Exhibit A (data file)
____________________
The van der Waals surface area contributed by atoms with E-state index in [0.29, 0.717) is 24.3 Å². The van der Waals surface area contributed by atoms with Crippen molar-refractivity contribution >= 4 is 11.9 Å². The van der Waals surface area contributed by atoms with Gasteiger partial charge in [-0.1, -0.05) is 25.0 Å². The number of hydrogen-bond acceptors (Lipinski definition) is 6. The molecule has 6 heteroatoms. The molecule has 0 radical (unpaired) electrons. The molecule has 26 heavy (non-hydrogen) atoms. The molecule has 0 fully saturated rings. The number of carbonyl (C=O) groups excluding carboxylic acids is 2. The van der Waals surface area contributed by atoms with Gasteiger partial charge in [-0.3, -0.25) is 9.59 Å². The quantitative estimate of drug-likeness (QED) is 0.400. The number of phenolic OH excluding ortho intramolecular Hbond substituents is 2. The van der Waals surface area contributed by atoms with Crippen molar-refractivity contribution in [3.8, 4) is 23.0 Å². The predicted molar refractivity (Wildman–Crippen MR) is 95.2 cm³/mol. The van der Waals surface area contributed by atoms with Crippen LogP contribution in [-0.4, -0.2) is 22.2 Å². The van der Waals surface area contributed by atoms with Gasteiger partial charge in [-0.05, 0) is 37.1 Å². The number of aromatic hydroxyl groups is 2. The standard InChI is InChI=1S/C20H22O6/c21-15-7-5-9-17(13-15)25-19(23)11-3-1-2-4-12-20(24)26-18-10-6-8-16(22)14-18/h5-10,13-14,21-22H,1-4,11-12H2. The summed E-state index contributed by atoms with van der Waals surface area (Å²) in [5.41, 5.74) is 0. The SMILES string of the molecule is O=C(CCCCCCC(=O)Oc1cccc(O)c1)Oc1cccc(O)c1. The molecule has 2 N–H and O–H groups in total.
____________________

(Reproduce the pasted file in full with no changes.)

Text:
The van der Waals surface area contributed by atoms with E-state index in [0.29, 0.717) is 24.3 Å². The van der Waals surface area contributed by atoms with Crippen molar-refractivity contribution >= 4 is 11.9 Å². The van der Waals surface area contributed by atoms with Gasteiger partial charge in [-0.1, -0.05) is 25.0 Å². The number of hydrogen-bond acceptors (Lipinski definition) is 6. The molecule has 6 heteroatoms. The molecule has 0 radical (unpaired) electrons. The molecule has 26 heavy (non-hydrogen) atoms. The molecule has 0 fully saturated rings. The number of carbonyl (C=O) groups excluding carboxylic acids is 2. The van der Waals surface area contributed by atoms with Gasteiger partial charge in [-0.3, -0.25) is 9.59 Å². The quantitative estimate of drug-likeness (QED) is 0.400. The number of phenolic OH excluding ortho intramolecular Hbond substituents is 2. The van der Waals surface area contributed by atoms with Crippen molar-refractivity contribution in [3.8, 4) is 23.0 Å². The predicted molar refractivity (Wildman–Crippen MR) is 95.2 cm³/mol. The van der Waals surface area contributed by atoms with Crippen LogP contribution in [-0.4, -0.2) is 22.2 Å². The van der Waals surface area contributed by atoms with Gasteiger partial charge in [-0.05, 0) is 37.1 Å². The number of aromatic hydroxyl groups is 2. The standard InChI is InChI=1S/C20H22O6/c21-15-7-5-9-17(13-15)25-19(23)11-3-1-2-4-12-20(24)26-18-10-6-8-16(22)14-18/h5-10,13-14,21-22H,1-4,11-12H2. The summed E-state index contributed by atoms with van der Waals surface area (Å²) in [5.41, 5.74) is 0. The SMILES string of the molecule is O=C(CCCCCCC(=O)Oc1cccc(O)c1)Oc1cccc(O)c1. The molecule has 2 N–H and O–H groups in total.